Chickacoan Parish was one of two of the earliest parishes of Northumberland Co., Virginia. The boundaries, established in 1653, were changed in 1657 and again in 1658. A description of the revised boundaries of Chickacoan Parish, October 21, 1658, refers to a location called Fairfield. " ... abutting upon the Northwest side of an Indian field known by the name of Fairfield ..." On February 4, 1644 the following order was issued by the court of Northumberland County: "Whereas a great part of this county is by the Assembly ordered shortly to be taken in and included in Westmoreland County and the parishes in this county formerly laid out and bounded cannot so stand unless one of them be in two counties which may be inconvenient either to the counties or the parishes, it is therefore ordered that this county of Northumberland be divided into two parishes and thus named and bounded namely: The Parish of Chickacoan so formerly called is to be the Parish of Fairfield and the boundaries thereof from the north side of the Great Wiccocomoco River to the upmost bounds of the Country." Parish lists of 1680, 1702 and 1714 include Fairfield Parish. In 1698 St. Stephen's Parish was formed and included the former parish of Fairfield. "However, the parish continued to be known by the old name of 'Fairfield' until well into the eighteenth century." (Source: "Parish Lines, Diocese of VA" by Cocke, pp. 162-164, pp.162-164)
That Harllee reached his conclusion based on the stated clues is understandable as the following YET UNPROVED THEORY used the same approach with different results.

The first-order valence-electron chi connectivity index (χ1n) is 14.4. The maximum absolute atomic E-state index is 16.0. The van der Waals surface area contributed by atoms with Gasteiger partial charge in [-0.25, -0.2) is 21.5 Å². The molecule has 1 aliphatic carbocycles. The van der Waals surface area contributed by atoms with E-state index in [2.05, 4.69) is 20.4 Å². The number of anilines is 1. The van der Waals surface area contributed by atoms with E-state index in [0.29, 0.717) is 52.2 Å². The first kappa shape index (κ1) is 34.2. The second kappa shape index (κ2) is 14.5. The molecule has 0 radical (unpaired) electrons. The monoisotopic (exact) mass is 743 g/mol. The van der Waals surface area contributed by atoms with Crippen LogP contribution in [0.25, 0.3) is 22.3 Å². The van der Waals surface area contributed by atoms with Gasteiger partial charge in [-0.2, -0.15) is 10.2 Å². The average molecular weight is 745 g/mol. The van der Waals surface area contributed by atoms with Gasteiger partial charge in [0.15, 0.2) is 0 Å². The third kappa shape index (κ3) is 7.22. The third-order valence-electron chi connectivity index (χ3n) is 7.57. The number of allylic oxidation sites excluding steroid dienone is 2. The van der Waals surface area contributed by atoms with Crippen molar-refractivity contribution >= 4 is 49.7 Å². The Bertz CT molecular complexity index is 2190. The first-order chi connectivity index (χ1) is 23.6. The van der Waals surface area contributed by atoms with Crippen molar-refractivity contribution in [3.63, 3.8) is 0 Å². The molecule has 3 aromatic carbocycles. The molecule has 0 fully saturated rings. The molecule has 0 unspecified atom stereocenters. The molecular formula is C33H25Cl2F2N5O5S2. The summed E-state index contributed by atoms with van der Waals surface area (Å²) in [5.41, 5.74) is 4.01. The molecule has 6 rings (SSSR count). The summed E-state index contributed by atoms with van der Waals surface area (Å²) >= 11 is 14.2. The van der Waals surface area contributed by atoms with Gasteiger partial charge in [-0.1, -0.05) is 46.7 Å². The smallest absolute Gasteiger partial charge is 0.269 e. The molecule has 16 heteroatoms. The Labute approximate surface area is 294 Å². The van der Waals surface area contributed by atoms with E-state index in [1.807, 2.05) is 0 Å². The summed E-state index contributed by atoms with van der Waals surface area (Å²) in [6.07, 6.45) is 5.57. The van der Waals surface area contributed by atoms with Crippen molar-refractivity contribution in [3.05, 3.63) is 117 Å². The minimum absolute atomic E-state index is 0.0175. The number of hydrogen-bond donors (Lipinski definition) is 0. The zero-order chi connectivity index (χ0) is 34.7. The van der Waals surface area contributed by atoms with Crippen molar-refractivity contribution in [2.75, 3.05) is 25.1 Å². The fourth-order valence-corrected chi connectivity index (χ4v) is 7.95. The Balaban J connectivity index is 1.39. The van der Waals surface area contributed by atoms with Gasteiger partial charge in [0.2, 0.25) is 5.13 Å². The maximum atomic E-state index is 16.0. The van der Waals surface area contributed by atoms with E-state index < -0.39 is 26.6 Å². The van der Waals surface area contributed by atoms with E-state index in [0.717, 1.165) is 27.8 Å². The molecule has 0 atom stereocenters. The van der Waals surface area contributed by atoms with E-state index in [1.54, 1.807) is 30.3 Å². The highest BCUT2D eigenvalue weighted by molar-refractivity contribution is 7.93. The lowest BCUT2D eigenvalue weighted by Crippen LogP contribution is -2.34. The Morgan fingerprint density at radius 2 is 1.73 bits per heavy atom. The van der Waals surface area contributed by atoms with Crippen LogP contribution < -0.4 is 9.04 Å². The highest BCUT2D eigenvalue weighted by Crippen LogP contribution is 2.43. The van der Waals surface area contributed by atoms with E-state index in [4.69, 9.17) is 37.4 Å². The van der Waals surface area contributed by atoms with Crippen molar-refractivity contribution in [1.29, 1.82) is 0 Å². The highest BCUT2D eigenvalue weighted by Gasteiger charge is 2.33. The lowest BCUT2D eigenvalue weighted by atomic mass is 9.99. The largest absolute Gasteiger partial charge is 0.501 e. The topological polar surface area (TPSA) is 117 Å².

It's my opinion the James Adair that married Ann McCarty IS NOT the same person as James Adair, Indian trader and that the mother of James daughters named in his will was Clerk Hobson of Virginia. (DAB)
LDS records show James Adair and Clark Hobson married July 29, 1740 in Northumberland County, VA and had Ann, born October 5, 1743 and Hobson, born June 23, 1745. I have written to Northumberalnd County for the records to support the Northumberland theories.
Clark Hobson - Married July 29, 1740, in Northumberland Co., Virginia. Their children were Ann, born October 5, 1743, and Hobson, born June 23, 1745. (LDS records)
There were Hobsons in Chester County, PA (based on posts from the Hobson GenForum; further documentation needed. Any contributions of documentation would be greatly appreciated!)
Based on this new found information, and pending further research, I lean havily towards Clark Hobson being the mother of James' three daughters mentioned in his will, and as the wife buried at "Fairfields". Discussion is welcome and encouraged!
Lisa note: I wholehartedly agree with Ginger on many of these points: 1. James of Connecticut and James, Indian Trader, were two separate people. 2. Clark Hoson as the mother of James' daugheters, and buried in VA.
- 18 Oct. 1744 to Ann McCarty in Fairfield, Connecticut 
Children of Ann McCarty and James Adair (recorded Fairfield; bapt. Greenfield) 
- Andrew, b 23 Apr, 1745, bapt. 1745/46
- Mary, b. 3 Jan. 1747, bapt. 12 Jan 1746/47; [m. Epaphras Merwin, of Easton].
- Esther, b. 2 July 1749; m. 20 Dec. 1770, James goodsell.
- Ann, b. 2 Feb. 1752.
- Sarah, b. 1 Mar. 1755.
- James, b. 26 Aug. 1757, d.y.
("Kinfolks" by Wm. C. Harllee, p.1277)
Ginger note: James seemed to have two personas; his manor/father persona and his trader/warrior persona. James seemed to be a devoted family man, in spite of his extended stays in Indian Country, and that held his wife's memory in high regard as evidenced by his setting aside her final resting place when he transferred Fairfield to Sara Ann and William McTyre. (Kinfolkks, by Wm C. Harrlee, p 1256) He probably wouldn't have taken another wife (white or Indian) until he was free to do so. Therefore, it's plausible that James' wife, Clark Hobson, died not too long after 1755 and that he then took one or more Indian wives. I also believe that he did take a wife or wives among the Indians as I believe their oral tradition to be sound.